Things are changing quickly, however. As organizations mature in their understanding of Automation’s capacity, they will also prepare their employees to use these technologies – without friction. This capability will depend on a common platform, however, that connects Automation with AI and machine learning.
Employees too will have developed Automation and AI as core skills and be able to problem-solve business solutions based on them.
Finally, the management and governance of the digital workforce will be a key factor. As the digital workforce swell in the ranks of an enterprise, we can expect more conflict to arise between human and digital workers. Resolving these conflicts requires collaboration. This methodology must be enshrined in rules around governance and how to distribute and orchestrate work.
Today, RPA and AI are seen more as incremental initiatives layered over the enterprise IT landscape. In tomorrow’s digitally-enabled enterprise, these capabilities will form the core of the landscape.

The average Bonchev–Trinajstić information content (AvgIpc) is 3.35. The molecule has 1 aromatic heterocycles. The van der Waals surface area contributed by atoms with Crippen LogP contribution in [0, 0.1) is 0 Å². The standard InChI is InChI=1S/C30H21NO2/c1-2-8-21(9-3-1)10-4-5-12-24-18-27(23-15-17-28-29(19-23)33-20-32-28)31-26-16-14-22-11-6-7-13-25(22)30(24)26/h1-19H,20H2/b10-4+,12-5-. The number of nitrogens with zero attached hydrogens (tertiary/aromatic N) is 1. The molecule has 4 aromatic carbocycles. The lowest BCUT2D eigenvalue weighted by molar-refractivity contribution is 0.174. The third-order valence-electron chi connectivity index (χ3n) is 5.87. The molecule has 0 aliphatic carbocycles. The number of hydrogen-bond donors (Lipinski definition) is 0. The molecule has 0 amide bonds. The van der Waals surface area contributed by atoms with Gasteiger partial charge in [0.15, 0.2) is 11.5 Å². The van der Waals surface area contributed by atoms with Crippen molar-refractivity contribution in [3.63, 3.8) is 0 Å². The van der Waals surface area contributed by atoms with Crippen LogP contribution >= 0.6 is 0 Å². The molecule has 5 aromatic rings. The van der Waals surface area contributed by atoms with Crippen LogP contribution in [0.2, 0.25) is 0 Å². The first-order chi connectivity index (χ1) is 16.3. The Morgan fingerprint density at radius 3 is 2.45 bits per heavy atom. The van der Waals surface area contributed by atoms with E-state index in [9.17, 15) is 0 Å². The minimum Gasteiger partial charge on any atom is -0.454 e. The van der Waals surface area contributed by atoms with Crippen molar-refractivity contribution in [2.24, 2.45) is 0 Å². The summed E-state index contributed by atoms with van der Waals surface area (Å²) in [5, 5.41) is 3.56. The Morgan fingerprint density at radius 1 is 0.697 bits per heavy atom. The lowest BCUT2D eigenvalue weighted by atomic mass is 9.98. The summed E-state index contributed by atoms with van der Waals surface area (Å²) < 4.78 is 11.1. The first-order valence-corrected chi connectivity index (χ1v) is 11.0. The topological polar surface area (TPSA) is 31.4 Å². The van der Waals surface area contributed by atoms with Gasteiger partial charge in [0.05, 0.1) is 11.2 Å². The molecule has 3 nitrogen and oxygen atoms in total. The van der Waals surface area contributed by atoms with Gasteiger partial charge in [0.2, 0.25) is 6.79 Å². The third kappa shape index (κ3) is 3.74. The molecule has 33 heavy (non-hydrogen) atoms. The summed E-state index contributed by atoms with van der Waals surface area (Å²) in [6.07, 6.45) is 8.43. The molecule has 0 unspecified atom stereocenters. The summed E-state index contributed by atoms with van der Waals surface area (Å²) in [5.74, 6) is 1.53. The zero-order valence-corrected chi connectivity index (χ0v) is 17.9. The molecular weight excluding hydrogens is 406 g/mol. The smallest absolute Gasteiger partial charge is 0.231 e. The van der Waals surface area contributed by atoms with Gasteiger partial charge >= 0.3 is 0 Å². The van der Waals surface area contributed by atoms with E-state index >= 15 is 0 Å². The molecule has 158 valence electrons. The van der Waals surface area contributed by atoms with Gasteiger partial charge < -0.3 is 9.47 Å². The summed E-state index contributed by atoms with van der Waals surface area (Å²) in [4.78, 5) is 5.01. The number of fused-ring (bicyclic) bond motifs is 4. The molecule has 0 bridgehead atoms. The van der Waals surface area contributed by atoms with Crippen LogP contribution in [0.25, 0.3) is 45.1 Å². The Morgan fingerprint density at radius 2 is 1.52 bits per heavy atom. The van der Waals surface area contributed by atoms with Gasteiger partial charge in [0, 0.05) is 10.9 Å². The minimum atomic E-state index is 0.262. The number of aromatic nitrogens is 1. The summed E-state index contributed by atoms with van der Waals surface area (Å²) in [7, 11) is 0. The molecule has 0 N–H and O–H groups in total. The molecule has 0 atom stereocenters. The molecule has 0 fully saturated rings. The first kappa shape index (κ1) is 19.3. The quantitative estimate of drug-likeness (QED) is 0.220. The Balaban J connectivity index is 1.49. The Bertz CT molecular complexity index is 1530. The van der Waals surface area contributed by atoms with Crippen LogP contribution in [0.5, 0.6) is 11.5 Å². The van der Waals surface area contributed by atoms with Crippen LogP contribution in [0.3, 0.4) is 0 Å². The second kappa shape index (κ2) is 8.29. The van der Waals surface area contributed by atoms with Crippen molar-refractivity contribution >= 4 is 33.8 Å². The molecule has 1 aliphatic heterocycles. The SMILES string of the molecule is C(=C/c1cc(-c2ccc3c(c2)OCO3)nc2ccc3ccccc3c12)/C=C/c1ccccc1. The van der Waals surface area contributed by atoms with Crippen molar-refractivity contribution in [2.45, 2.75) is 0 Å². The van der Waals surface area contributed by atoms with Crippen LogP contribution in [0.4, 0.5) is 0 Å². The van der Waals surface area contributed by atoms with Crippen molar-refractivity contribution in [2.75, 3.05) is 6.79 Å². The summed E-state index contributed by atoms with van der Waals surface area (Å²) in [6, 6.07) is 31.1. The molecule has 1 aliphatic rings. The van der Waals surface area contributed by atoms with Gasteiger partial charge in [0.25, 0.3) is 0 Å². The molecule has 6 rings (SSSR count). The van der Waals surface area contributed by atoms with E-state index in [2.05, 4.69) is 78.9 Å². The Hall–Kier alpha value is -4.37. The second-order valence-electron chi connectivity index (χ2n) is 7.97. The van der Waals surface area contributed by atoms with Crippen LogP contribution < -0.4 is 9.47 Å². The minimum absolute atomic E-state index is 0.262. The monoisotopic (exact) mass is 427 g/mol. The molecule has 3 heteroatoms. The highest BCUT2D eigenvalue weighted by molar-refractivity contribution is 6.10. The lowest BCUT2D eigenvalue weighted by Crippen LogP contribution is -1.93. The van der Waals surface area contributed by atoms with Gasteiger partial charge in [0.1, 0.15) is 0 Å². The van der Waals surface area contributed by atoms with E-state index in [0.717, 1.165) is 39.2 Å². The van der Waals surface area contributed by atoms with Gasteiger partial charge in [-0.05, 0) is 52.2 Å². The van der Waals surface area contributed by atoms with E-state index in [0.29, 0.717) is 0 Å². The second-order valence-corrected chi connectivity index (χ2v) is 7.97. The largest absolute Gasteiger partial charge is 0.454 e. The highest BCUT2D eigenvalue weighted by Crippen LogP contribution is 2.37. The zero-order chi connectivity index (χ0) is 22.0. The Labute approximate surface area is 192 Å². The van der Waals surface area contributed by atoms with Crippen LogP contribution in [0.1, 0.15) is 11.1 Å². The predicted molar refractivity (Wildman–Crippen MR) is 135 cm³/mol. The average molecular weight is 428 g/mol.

Editor: How will the digital workforce become ‘smarter’?
Shrikant Deo: For the past decade, operational Automation – we did not call it RPA back then – took the form of attended Automation, by supporting work initially in contact centers and customer-facing activities. Then, the back office recognized the opportunity of deploying RPA in unattended – i.e., process centric-form. Today, as solutions and understanding evolve, we are seeing demand for attended Automation rising in both the front and the back office. It’s giving way to a human-empowered form of Automation where humans trigger Automation and AI, but also enable the digital workforce to become smarter.
Here is what this means.
Within the scope of many attended automated transactions, humans step in to make the right decisions where the robots, for whatever reason, cannot. However, because this is happening within the scope of automated transactions, the robot – the software – is learning. In our product, this is called the Digital Workbench. Automation is learning from every decision made by humans. So, as humans step in to fill in the gaps, and at the same time, they are training robots to be smarter.
Robots are watching and learning from humans, which develops their own ‘intelligence.’ This trend will gain momentum to where the digital workforce will move from what we are currently still calling digital assistants, to highly capable and intelligent, digitally-empowered independent workers.